I didn’t pause to think of the strangeness of my task. My focus instead was on mimicking the other farmer’s motions. But I could hardly lift the axe off the ground. When I finally hoisted the axe above my head, my arms were so limp and the axe was moving so slowly that when it came down, the tip hardly cracked the dirt’s surface. The second time, I dropped it mid-swing and the falling blade dug into the back of my leg and there was a little blood. I took a spade from the tool shed and went to work on my knees, pulling up a cup of dirt at a time until I had made the shape of a hole. I jabbed and pried at the dirt pell-mell with my boot and the spade, and in four hours I had a four-foot hole.

The dogs watched from the garden as I gathered the sheep, who was waiting in a wheelbarrow outside the barn with a blue tarp covering her body. Her body was folded into a gunnysack, like the gunnysacks my grandmother used to wrap a skinned goat tightly when someone in my family was baptized. She dug a hole in her backyard and put the goat in the hole. She covered the goat with charcoal and sticks and we started a fire. She kept the goat in the hole wrapped in the gunnysacks until its meat was soft and peeling off its bones, then we dug it back up and shredded the meat to serve to our guests. I thought of the goat as I wheeled the sheep to the hole. She was very heavy. When we reached the hole, I took off the tarp and the gunnysack, folded them neatly, and placed them next to the hole. Her collar and bell were still around her neck. Her neck was bloated and the jagged edge of her metal bell cut deep into the underside of her throat. The bell made a noise, even though she was dead. Using the shears, I cut off the corner of her ear to remove her plastic tag and blood oozed slowly from her ear and neck.

My hands were sweating hard, now, so I took off the gloves. When we were both ready, I took the handles of the wheelbarrow and dumped her into the hole. She landed all wrong. Her hind legs were poking out of the hole and her back was against the wall of the hole, like she was sitting in a chair upside down. When her head hit the bottom, her mouth opened stupidly and her useless tongue fell out.

I lowered myself into the hole to fix her. I wrapped my fingers around her fore legs and felt dizzy because she felt like my grandmother. Nothing else in the world feels the way a dead thing feels. Both are cold and a little squishy, like a reusable Freezee gel pack. When you feel a dead thing, many of the things you wonder are the same whether the dead thing is the sheep or your grandmother. You wonder if its tongue is hard and dry. You wonder if its eyeballs will shrivel up quickly. Of course, you wonder if it knew it was going to die and you allow yourself to wonder these things because of course you can’t help it. You think about rearranging its face into winks or frowns. When your grandmother dies you put pink lipstick on her and jewelry and you dress her in her favorite dress with gold and sequins. You don’t do this to the sheep but you could and the sheep wouldn’t notice and neither did your grandmother. I held on to her cold limbs for a long for a long time and found it hard to let her go. Then I pulled her until she was flat on her back and could fit in the hole, and I hoisted myself out of her grave.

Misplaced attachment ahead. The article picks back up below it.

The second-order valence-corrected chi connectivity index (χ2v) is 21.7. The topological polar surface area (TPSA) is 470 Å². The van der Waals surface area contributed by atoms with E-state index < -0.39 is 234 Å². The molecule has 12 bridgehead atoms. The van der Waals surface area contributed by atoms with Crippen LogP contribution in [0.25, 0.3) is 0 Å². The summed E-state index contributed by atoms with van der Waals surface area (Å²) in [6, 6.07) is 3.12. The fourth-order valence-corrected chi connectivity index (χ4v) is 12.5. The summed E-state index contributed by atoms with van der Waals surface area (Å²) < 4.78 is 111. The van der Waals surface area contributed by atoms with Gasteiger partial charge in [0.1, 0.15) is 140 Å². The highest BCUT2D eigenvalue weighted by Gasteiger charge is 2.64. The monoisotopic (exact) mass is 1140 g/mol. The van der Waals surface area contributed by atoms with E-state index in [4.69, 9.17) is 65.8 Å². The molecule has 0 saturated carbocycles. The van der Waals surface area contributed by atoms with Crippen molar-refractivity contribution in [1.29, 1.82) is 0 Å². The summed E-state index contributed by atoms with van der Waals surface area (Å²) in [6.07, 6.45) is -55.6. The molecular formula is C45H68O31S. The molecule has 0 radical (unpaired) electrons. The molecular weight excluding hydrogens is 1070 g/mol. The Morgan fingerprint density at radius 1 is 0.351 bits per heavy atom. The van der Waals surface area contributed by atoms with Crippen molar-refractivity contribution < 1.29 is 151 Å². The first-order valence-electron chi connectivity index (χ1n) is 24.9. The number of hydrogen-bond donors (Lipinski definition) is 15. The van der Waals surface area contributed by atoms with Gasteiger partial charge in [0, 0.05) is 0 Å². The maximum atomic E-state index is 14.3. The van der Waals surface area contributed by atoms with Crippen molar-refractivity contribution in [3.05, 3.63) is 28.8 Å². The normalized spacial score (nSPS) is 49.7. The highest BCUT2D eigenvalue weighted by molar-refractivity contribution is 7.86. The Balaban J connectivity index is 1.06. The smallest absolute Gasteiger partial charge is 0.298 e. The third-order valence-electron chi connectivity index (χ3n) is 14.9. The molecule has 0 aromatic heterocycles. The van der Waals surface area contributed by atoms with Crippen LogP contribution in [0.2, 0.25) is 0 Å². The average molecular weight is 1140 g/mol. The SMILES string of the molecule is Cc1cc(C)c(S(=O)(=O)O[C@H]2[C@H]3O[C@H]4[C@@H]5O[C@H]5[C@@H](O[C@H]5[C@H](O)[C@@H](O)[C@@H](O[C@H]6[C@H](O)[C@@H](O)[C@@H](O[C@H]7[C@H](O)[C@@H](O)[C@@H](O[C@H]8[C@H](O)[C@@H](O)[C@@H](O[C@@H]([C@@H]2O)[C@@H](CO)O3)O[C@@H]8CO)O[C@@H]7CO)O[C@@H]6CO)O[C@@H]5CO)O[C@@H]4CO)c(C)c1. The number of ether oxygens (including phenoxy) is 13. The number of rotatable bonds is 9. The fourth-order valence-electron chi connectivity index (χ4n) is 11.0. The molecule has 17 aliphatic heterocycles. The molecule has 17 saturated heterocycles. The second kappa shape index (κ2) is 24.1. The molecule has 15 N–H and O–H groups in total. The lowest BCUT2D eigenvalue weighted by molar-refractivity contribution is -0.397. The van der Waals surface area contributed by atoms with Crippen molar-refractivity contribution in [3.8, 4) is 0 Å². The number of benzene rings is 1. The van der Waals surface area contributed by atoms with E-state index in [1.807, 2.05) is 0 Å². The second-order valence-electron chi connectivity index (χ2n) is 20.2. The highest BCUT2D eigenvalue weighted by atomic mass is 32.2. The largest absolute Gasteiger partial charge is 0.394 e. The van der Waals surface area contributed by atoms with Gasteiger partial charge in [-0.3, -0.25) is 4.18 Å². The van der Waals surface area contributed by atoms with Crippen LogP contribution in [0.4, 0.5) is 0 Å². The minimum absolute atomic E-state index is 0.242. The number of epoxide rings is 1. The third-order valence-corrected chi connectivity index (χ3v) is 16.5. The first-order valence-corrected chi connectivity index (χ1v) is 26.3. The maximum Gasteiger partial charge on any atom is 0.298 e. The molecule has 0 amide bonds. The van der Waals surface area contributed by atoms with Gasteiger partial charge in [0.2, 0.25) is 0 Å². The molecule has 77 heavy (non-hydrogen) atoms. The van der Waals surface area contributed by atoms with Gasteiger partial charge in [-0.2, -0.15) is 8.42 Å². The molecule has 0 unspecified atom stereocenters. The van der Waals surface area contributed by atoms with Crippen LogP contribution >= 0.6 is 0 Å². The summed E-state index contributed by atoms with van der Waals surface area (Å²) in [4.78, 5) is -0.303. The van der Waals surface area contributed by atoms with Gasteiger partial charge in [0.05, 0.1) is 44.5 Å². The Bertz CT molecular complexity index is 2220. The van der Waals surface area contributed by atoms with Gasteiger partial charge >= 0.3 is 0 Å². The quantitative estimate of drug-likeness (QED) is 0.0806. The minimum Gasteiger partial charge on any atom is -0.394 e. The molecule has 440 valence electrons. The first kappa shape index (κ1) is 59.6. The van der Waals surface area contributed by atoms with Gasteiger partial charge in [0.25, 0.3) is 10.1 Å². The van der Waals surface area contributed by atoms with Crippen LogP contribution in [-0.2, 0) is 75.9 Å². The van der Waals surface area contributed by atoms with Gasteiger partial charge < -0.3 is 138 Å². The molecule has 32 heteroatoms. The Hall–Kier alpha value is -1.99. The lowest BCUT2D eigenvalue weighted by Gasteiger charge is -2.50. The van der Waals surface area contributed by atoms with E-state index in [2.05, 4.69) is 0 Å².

Her belly was bloated and stretched out like a drum and the clods of dirt made a sound like sad music when I began to shovel her in. Now, it was mostly over. Soon, the hole was filled more with dirt and grass than it was with the sheep and it became possible to lose track of my task. Soon, the hole was gone and I rolled the heaviest rocks I could onto where it had been. I put the blue tarp and the gunnysack in the empty wheelbarrow. When you bury a dead thing, the dead thing is gone. Your grandmother or the sheep. But at night both make you dream of bloody waves carrying dying horses, or of bad men cutting the limbs off your brother and sisters with a butter knife, or of your own body becoming stiff and cold.

Two weeks later, you are picking tomatoes in the greenhouse with your shirt off and singing when you hear Rocky panting loudly. You turn around to shoo him away and you see that his face and his paws are covered in blood and there is something bloody and yellowing in his mouth. The scent is unbearable. Before you can move, the dog drops a pile of rotting organs in your lap. You start to gag and you stand up quickly with your eyes shut tight and your teeth pressing impossibly hard against each other. You brush the organs off your body and you start to vomit and cry. You rinse yourself with the hose in the garden. You gather yourself and the shovel from the tool shed and the wheelbarrow from the barn and you start slowly toward the hole to rebury your dead.

Connie Coady
January 12, 2009